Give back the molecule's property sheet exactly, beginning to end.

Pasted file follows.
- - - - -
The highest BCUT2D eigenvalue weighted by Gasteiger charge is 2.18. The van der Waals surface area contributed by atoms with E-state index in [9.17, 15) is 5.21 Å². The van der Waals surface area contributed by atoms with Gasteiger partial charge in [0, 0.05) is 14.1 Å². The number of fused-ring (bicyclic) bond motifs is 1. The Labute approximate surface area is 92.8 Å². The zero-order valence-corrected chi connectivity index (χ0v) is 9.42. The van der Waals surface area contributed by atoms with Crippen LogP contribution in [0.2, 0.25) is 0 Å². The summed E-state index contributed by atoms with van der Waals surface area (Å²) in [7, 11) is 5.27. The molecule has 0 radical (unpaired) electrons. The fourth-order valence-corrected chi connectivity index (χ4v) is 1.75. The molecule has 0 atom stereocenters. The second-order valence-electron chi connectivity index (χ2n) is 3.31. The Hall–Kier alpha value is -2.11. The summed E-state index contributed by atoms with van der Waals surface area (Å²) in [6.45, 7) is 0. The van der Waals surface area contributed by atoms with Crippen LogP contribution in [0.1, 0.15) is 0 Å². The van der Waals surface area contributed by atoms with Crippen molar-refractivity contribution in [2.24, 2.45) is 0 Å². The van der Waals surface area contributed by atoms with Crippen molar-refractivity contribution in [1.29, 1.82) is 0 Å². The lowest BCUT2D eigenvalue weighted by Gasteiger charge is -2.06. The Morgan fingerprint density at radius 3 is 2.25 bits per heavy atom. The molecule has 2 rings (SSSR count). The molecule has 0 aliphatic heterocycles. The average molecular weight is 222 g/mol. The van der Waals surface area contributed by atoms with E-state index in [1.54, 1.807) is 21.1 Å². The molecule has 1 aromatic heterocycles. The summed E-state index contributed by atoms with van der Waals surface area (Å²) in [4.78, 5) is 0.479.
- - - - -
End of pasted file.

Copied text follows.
The highest BCUT2D eigenvalue weighted by Gasteiger charge is 2.18. The van der Waals surface area contributed by atoms with E-state index in [9.17, 15) is 5.21 Å². The van der Waals surface area contributed by atoms with Gasteiger partial charge in [0, 0.05) is 14.1 Å². The number of fused-ring (bicyclic) bond motifs is 1. The Labute approximate surface area is 92.8 Å². The zero-order valence-corrected chi connectivity index (χ0v) is 9.42. The van der Waals surface area contributed by atoms with Crippen LogP contribution in [0.2, 0.25) is 0 Å². The summed E-state index contributed by atoms with van der Waals surface area (Å²) in [7, 11) is 5.27. The molecule has 0 radical (unpaired) electrons. The fourth-order valence-corrected chi connectivity index (χ4v) is 1.75. The molecule has 0 atom stereocenters. The second-order valence-electron chi connectivity index (χ2n) is 3.31. The Hall–Kier alpha value is -2.11. The summed E-state index contributed by atoms with van der Waals surface area (Å²) in [6.45, 7) is 0. The van der Waals surface area contributed by atoms with Crippen LogP contribution in [0.1, 0.15) is 0 Å². The van der Waals surface area contributed by atoms with Crippen molar-refractivity contribution in [2.24, 2.45) is 0 Å². The van der Waals surface area contributed by atoms with Crippen molar-refractivity contribution in [1.29, 1.82) is 0 Å². The lowest BCUT2D eigenvalue weighted by Gasteiger charge is -2.06. The Morgan fingerprint density at radius 3 is 2.25 bits per heavy atom. The molecule has 2 rings (SSSR count). The molecule has 0 aliphatic heterocycles. The average molecular weight is 222 g/mol. The van der Waals surface area contributed by atoms with E-state index in [1.54, 1.807) is 21.1 Å². The molecule has 1 aromatic heterocycles. The summed E-state index contributed by atoms with van der Waals surface area (Å²) in [4.78, 5) is 0.479.